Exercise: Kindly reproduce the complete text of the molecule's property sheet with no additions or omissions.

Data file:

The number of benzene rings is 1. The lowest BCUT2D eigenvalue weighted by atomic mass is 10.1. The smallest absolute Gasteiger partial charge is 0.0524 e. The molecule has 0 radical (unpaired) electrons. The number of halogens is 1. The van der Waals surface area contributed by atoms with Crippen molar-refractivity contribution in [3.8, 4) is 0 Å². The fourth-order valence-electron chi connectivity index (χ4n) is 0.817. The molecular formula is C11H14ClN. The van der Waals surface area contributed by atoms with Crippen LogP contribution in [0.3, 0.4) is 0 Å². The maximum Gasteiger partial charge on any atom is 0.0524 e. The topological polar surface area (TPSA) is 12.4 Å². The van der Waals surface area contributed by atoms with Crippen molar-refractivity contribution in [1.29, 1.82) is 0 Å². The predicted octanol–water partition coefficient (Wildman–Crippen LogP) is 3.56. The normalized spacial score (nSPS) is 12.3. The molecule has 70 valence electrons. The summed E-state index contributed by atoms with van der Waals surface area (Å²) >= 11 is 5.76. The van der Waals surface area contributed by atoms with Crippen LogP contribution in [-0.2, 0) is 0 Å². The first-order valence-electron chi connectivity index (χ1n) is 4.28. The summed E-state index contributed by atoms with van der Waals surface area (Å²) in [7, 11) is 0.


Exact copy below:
The number of benzene rings is 1. The lowest BCUT2D eigenvalue weighted by atomic mass is 10.1. The smallest absolute Gasteiger partial charge is 0.0524 e. The molecule has 0 radical (unpaired) electrons. The number of halogens is 1. The van der Waals surface area contributed by atoms with Crippen molar-refractivity contribution in [3.8, 4) is 0 Å². The fourth-order valence-electron chi connectivity index (χ4n) is 0.817. The molecular formula is C11H14ClN. The van der Waals surface area contributed by atoms with Crippen LogP contribution in [0.3, 0.4) is 0 Å². The maximum Gasteiger partial charge on any atom is 0.0524 e. The topological polar surface area (TPSA) is 12.4 Å². The van der Waals surface area contributed by atoms with Crippen molar-refractivity contribution in [1.29, 1.82) is 0 Å². The predicted octanol–water partition coefficient (Wildman–Crippen LogP) is 3.56. The normalized spacial score (nSPS) is 12.3. The molecule has 70 valence electrons. The summed E-state index contributed by atoms with van der Waals surface area (Å²) >= 11 is 5.76. The van der Waals surface area contributed by atoms with Crippen LogP contribution in [-0.2, 0) is 0 Å². The first-order valence-electron chi connectivity index (χ1n) is 4.28. The summed E-state index contributed by atoms with van der Waals surface area (Å²) in [7, 11) is 0.